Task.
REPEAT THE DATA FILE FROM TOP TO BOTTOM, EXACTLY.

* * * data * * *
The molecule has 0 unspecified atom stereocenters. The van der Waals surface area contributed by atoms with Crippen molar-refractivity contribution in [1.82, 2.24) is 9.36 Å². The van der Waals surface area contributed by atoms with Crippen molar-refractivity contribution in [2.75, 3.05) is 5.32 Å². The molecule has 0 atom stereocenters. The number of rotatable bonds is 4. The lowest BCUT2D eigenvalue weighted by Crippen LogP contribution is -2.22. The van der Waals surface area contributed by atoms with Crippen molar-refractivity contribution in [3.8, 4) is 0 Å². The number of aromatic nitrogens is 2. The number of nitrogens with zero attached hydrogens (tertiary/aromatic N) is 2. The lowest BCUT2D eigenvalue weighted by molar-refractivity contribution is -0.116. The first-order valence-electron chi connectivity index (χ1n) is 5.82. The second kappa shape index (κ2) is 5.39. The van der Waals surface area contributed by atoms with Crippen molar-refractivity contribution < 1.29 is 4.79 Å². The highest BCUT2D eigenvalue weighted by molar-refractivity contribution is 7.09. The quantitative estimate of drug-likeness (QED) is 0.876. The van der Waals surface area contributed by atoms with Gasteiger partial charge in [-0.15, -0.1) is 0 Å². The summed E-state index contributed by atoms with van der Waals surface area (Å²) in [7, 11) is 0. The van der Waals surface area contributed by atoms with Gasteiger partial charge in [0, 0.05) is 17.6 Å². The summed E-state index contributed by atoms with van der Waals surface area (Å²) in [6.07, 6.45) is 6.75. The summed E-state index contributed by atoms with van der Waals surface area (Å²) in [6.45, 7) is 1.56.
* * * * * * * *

The molecule has 0 unspecified atom stereocenters. The van der Waals surface area contributed by atoms with Crippen molar-refractivity contribution in [1.82, 2.24) is 9.36 Å². The van der Waals surface area contributed by atoms with Crippen molar-refractivity contribution in [2.75, 3.05) is 5.32 Å². The molecule has 0 atom stereocenters. The number of rotatable bonds is 4. The lowest BCUT2D eigenvalue weighted by Crippen LogP contribution is -2.22. The van der Waals surface area contributed by atoms with Crippen molar-refractivity contribution in [3.8, 4) is 0 Å². The number of aromatic nitrogens is 2. The number of nitrogens with zero attached hydrogens (tertiary/aromatic N) is 2. The lowest BCUT2D eigenvalue weighted by molar-refractivity contribution is -0.116. The first-order valence-electron chi connectivity index (χ1n) is 5.82. The second kappa shape index (κ2) is 5.39. The van der Waals surface area contributed by atoms with Crippen molar-refractivity contribution < 1.29 is 4.79 Å². The highest BCUT2D eigenvalue weighted by molar-refractivity contribution is 7.09. The quantitative estimate of drug-likeness (QED) is 0.876. The van der Waals surface area contributed by atoms with Gasteiger partial charge in [-0.15, -0.1) is 0 Å². The summed E-state index contributed by atoms with van der Waals surface area (Å²) in [7, 11) is 0. The van der Waals surface area contributed by atoms with Gasteiger partial charge in [0, 0.05) is 17.6 Å². The summed E-state index contributed by atoms with van der Waals surface area (Å²) in [6.07, 6.45) is 6.75. The summed E-state index contributed by atoms with van der Waals surface area (Å²) in [6.45, 7) is 1.56.